It’s been a couple weeks since we finished our corner desktop in the schoolroom, and I have to say I really, really love how it turned out. More importantly, though, it’s getting a ton of use by our children.
When we first walked through our new home, we both immediately agreed the third bedroom would make a great schooolroom. It has plenty of natural light thanks to a gorgeous window that spans almost the entire length of one wall.
Plus, it has an oversized closet — at least I consider it oversized compared to the itty bitty ones in our former 1920’s home. We’re currently using the closet to store our Montessori math manipulatives, art supplies, and out-of-rotation books and materials. I like that it allows us a place to keep some of the not-so-toddler-friendly Montessori materials we have, but they are still accessible for our older daughter to use.
After we moved in I quickly realized that losing one entire wall to the closet, another to the window, and part of a third wall to the doorway meant having to figure out how best to arrange our homeschool shelving units with somewhat limited wall space.
Since we spend so much time working with materials on the floor, I really didn’t want to put a table in the middle of the room. It’s not that big of a room, and I feared a table in the center would literally engulf the entire space. I considered placing a work table between the two shelving units, but the measurements didn’t quite work out unless I wanted to abandon the planned reading nook with cozy chair — hmm, definitely not!
But I did want to provide the girls with a flat surface upon which to work if desired. Lilly, in particular, prefers a desktop when she draws and writes, so it was important to me that the schoolroom provide both working arrangements: a spacious floor area upon which to spread materials out AND a desk area with a nice, smooth surface upon which to write.
DISCLOSURE: THIS POST CONTAINS AFFILIATE LINKS AT NO COST TO YOU. THIS MEANS I MAY RECEIVE A SMALL COMMISSION IF YOU MAKE A PURCHASE USING THESE LINKS.
Drawing inspiration from here and here, Eric and I finally settled on creating a corner desktop mounted to our BESTA shelving units from IKEA. First, I ensured that the height wouldn’t be too high to serve as a functional work top and that I could find a stool tall enough for them to work comfortably at the desk. Once I had made sure the height and seating arrangement would work, we then began to source our materials.
For the desktop itself, I wanted a completely smooth surface. Nothing is more aggravating than a pencil punching through paper due to an uneven work surface! Since the Besta shelves are 15 3/4” depth, we needed at least a 16” depth board. We contemplated using plywood, but while we were at Menard’s one night we came across a 16” depth edge-glued pine board available in both 8’ and 6’ lengths so we bought one of each and brought them home to see how they’d look.
The edges were clean and the surface was smooth so it was a win-win for us.
Originally we planned on mounting the desktop to the wall via braces; however, that meant I wouldn’t be able to easily move the desk out to sweep underneath and it would be a royal pain to recover any lost materials that may roll behind or underneath since we have no intention of enclosing the bottom. Add in that we don’t know if at some point in the future we may need the room to serve as a bedroom again, it made a lot more sense to have the corner desktop serve as a standalone piece. So we opted to use one leg in the corner for additional support and then secure the desktop to the shelving units with an adhesive glue.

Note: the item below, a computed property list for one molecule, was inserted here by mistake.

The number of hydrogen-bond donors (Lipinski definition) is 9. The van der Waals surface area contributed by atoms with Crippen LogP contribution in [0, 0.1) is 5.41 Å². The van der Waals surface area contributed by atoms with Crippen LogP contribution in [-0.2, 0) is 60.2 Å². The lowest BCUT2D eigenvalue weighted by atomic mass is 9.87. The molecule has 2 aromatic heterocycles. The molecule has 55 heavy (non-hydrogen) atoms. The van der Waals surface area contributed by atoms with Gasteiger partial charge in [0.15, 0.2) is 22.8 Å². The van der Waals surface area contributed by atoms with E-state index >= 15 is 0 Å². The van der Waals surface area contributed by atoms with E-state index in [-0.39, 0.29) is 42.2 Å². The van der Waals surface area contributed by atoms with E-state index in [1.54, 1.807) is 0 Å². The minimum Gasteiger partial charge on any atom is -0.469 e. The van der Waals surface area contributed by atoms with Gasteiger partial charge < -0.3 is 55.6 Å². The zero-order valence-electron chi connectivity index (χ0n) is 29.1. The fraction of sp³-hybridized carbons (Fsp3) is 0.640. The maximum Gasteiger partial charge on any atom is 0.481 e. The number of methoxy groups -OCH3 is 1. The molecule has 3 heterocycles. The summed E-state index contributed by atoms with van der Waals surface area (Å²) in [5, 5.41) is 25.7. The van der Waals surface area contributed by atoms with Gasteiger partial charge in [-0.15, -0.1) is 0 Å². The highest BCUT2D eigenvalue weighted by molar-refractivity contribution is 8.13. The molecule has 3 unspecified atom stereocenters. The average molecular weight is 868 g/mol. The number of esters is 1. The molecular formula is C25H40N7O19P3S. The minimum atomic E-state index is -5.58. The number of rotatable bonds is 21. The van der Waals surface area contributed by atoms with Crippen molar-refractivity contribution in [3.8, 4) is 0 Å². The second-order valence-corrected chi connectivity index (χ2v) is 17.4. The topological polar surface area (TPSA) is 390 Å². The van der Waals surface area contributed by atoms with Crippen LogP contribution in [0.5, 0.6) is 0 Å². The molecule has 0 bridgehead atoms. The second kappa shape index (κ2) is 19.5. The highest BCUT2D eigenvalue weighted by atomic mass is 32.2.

After cutting each project panel to the desired length, we used our Kreg Jig to attach the two ends together to form a large L shape.
Under normal circumstances I’d recommend using wood glue in addition to the Kreg Jig screws, but in this case we opted for only screws — just in case we decide to move the shelves into another part of the home in the future and needed a quick and easy disassembly.
At this point, we carried the desktop into the house to ensure a clean fit and determine the measurements for the subframe. With a toddler in the house, additional support is always beneficial! Eric then built a simple subframe using 1x4s.
Here’s what it looks like from the underside:
Using a heavy duty top plate bracket, Eric attached a 2×2 leg cut to size in the back corner of the subframe.
Then it was back inside the house to lay it out on top of the Besta shelving units. Once we got the desktop into its proper position, Eric spread Liquid Nails on top of each shelving unit and then tightly clamped the desktop down. We also loaded a bunch of heavy books along the desktop just to make sure it’d all lay flat.
We allowed it to sit for 36 hours before removing the clamps and moving the girls’ materials back onto the shelves.
Even our cat likes it…
Full disclosure, though, he pretty much likes everything.
Except vacuums. He does not like vacuums.
Overall, I think the desktop will get a lot of use in our homeschool.
The best part about it is you could easily mount the BESTA frames on the wall to raise the desktop up to adult height. Swap the leg for a wall bracket or two and simply add doors onto the BESTA frames, and I think it’d be a really sleek and minimal corner desk option for any office space.
What do you guys think?